The film’s pace is quite dizzying, jerking along suddenly from one plot point to another. The film doesn’t let itself breathe—it wants to be so much at once, but in the end, it doesn’t end up successfully being any of them. For example: Russell seems to desire the weight of a film-noir drama, but also tries to weave in whimsical, colorful elements reminiscent of Wes Anderson’s quirky comedic style. In his attempt to tie these together, Russell ends up with an odd, disjointed product that leaves the viewer both uninvested in the gravity of the situation, as well as unamused by flat attempts at comedy.
With its lazy use of narration, the film gives off the impression that it doesn’t trust its audience to know what we’ve been seeing. Granted, it moves along with such haste that much of the time the audience really doesn’t get the chance to fully process what’s happened. The movie doesn’t really seem like it even trusts itself. Beautiful cinematography and recognizable faces aren’t enough to distract from the fact that this movie has stretched itself too thin and hasn’t fully met the mark on any of its visions.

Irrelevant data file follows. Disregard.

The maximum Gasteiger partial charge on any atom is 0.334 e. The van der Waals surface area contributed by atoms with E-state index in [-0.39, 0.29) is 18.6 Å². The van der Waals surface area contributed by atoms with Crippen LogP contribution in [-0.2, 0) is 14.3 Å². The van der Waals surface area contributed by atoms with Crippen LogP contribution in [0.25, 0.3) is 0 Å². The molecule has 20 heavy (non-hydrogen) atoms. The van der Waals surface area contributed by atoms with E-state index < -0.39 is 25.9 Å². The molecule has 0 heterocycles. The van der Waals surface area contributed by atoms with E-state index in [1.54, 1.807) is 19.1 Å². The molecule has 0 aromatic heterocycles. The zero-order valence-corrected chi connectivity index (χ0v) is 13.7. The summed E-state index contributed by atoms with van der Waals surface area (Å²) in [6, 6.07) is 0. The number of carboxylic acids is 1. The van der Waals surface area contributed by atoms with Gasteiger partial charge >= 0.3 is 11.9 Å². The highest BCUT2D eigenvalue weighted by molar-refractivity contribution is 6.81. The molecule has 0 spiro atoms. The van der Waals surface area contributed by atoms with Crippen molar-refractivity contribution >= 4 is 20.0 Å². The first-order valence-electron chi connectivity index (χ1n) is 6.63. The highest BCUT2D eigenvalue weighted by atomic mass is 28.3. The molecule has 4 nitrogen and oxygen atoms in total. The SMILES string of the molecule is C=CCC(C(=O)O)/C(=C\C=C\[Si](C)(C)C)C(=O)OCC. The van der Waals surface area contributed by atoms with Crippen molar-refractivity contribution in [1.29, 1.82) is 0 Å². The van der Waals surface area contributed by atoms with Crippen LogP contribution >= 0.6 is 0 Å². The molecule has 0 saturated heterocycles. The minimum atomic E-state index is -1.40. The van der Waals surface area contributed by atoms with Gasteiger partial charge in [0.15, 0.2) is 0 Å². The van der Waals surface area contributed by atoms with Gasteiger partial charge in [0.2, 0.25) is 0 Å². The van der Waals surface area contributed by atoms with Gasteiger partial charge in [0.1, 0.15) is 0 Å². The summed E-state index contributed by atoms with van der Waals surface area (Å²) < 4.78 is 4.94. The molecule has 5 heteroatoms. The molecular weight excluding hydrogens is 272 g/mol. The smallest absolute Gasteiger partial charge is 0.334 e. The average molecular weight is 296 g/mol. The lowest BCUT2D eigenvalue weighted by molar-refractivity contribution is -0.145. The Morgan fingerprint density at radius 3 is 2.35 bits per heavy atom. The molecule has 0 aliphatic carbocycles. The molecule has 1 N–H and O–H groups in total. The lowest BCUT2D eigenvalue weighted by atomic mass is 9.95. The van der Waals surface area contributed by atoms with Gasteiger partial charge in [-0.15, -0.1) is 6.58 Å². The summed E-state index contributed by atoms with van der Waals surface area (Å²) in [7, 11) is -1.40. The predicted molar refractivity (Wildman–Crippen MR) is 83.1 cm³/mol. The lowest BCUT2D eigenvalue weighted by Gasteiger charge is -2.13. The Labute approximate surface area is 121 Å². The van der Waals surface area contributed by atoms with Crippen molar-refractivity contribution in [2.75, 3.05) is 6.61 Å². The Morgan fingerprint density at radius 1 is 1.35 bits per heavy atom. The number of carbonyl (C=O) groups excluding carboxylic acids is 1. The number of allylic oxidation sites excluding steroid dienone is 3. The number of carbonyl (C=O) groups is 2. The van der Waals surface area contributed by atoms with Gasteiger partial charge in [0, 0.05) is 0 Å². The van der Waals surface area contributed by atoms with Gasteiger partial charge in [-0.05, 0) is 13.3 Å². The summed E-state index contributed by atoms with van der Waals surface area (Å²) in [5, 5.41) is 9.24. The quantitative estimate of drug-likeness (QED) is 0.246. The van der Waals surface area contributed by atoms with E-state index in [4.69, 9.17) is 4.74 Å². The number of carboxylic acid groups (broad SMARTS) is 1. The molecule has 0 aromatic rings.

While the movie may be entertaining, it isn’t engrossing: its biggest shortcoming is prioritizing style while not having enough substance. Undeniably, the color grading, costuming, set design, and cinematography of Amsterdam are all gorgeous to watch. The film’s soundtrack supports the movie’s shifting tones very well and does a fantastic job of scoring the dynamic of the three central characters. All of these elements effectively place the viewer in the time period at hand, and are probably the most captivating aspect of the movie. It’s unfortunate that a film with the budget to produce such lush visuals and scores was unable to pair these with an equally fleshed-out plotline. Stylistic elements of a film should support the plot and should strengthen the storyline by providing a medium through which to project the film’s message. What they shouldn’t be is a distraction, a diversion tactic to make up for the weaker parts of a film.